English 1105: Freshmen Composition
Writing through the Wide (wide) Wide World of Sports
When asked to write about the course I created for English 1105, I find myself doing that familiar dance of two sentences forward and one-and-three-quarter sentences back, which reminds of this: writing is hard. Writing about writing, talking about writing, teaching writing perhaps an even more difficult task. Actually, scratch that perhaps. For me this “stuff” and discussing this “stuff” has been a real a challenge and while stumbling (grouse understatement) through my first semester of teaching I came to note a couple things. The first being that majority of the time I knew what I wanted to say, but just didn’t have the words to articulate the right “stuff” to my half paying attention, half out the window students. Second, I found myself nervously defaulting to sports metaphors as a means to explain concepts with writing and as a result, open up conversation about writing. Not just “stuff.”
For most that semester, if not all that semester, I felt “I sucked” at teaching composition, but looking back, I realize I just didn’t have the language to discuss composition and only failed a percentage of what felt. And, so, henceforth, etc… my course titled Writing through the Wide (wide) Wide World of Sports was born.
Alluded to above, the beginnings of this course came from a very personal place: me, my long time involvement with sports, and my struggle to can a foothold in an academic field that’s in constant flux and growth. However, once I found some traction, my focus quickly shifted to the relationship between sports and writing, and more importantly, how this relationship can be used to excite and help students in their understanding of composition. With that, what I have for you here is by no means the king size posturepedic reasoning behind my course, but rather a glimpse at a few key ideas in the construction of it.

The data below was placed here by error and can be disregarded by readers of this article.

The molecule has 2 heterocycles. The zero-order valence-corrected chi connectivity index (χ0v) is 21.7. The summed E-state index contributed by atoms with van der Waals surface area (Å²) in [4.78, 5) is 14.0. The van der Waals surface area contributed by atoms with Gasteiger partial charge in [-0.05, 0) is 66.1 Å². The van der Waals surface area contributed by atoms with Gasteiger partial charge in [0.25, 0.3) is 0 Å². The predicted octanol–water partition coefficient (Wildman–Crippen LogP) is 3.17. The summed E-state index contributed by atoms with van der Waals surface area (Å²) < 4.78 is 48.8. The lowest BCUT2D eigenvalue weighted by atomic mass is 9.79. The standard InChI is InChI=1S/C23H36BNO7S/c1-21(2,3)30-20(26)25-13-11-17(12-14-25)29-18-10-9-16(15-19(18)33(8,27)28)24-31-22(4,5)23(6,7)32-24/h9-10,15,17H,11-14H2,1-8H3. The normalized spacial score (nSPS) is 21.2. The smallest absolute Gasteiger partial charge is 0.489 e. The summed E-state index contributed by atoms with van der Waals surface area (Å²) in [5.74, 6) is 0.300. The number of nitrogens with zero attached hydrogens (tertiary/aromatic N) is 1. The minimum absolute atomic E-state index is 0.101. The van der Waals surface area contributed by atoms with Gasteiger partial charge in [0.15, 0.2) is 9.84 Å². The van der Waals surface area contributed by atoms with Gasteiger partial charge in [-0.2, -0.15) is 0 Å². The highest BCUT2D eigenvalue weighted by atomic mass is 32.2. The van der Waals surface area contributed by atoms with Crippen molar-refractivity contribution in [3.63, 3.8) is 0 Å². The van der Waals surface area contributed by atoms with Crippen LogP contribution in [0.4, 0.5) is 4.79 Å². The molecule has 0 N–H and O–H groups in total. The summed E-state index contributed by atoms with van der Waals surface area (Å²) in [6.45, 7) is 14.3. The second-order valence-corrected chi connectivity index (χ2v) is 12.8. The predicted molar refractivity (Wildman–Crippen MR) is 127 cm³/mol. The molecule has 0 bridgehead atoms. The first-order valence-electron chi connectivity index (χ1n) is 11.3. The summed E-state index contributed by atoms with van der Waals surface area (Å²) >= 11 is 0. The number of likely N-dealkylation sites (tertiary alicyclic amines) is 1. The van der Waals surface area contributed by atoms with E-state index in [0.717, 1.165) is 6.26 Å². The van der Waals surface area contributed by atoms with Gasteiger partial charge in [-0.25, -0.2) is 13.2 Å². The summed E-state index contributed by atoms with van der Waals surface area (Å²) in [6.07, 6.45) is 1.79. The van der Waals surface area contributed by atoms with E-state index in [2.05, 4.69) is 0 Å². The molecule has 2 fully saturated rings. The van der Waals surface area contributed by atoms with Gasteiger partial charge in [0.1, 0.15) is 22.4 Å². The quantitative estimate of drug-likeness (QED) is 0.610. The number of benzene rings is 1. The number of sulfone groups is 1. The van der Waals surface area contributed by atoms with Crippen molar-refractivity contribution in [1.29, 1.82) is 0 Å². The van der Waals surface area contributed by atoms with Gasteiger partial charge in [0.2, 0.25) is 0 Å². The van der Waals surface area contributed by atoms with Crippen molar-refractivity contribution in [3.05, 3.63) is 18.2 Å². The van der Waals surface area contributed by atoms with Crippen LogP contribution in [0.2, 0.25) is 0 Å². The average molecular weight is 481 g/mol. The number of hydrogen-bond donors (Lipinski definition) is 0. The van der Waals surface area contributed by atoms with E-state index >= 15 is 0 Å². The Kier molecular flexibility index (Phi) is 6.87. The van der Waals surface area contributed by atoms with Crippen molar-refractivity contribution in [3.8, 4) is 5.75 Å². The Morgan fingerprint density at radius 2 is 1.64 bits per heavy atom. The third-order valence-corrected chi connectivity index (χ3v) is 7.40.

For starters, I stopped viewing the classroom as a classroom, but rather a playing field, gymnasium, rock course, etc. While I find these places share a similar root purpose—a venue to learn and grow—the classroom, for me, feels stiff vs. a gymnasium where one is confined but more able to move and willing try and trip and fail and get up and do it again. You say classroom, students think grade. You say gym, and students think play. Likewise, I worked hard to create an atmosphere that not only allowed students to display their best work, but one that gave them the space and time to explore and practice without consequence.
Practice, practice, practice: this became a mantra for my course and something I emphasized from day one of class. As articulated on my syllabus:
This class is about making connections. It’s about becoming critical readers and writers. It’s about practice. It’s about more practice. It’s about practice and through practice gaining awareness: awareness of yourself, awareness of your writing process, and awareness of the world in which you interact through language day in and day out (and in) and out.
And this combined with using sports as a springboard into discussion, became the basis for my lesson plans and assignments.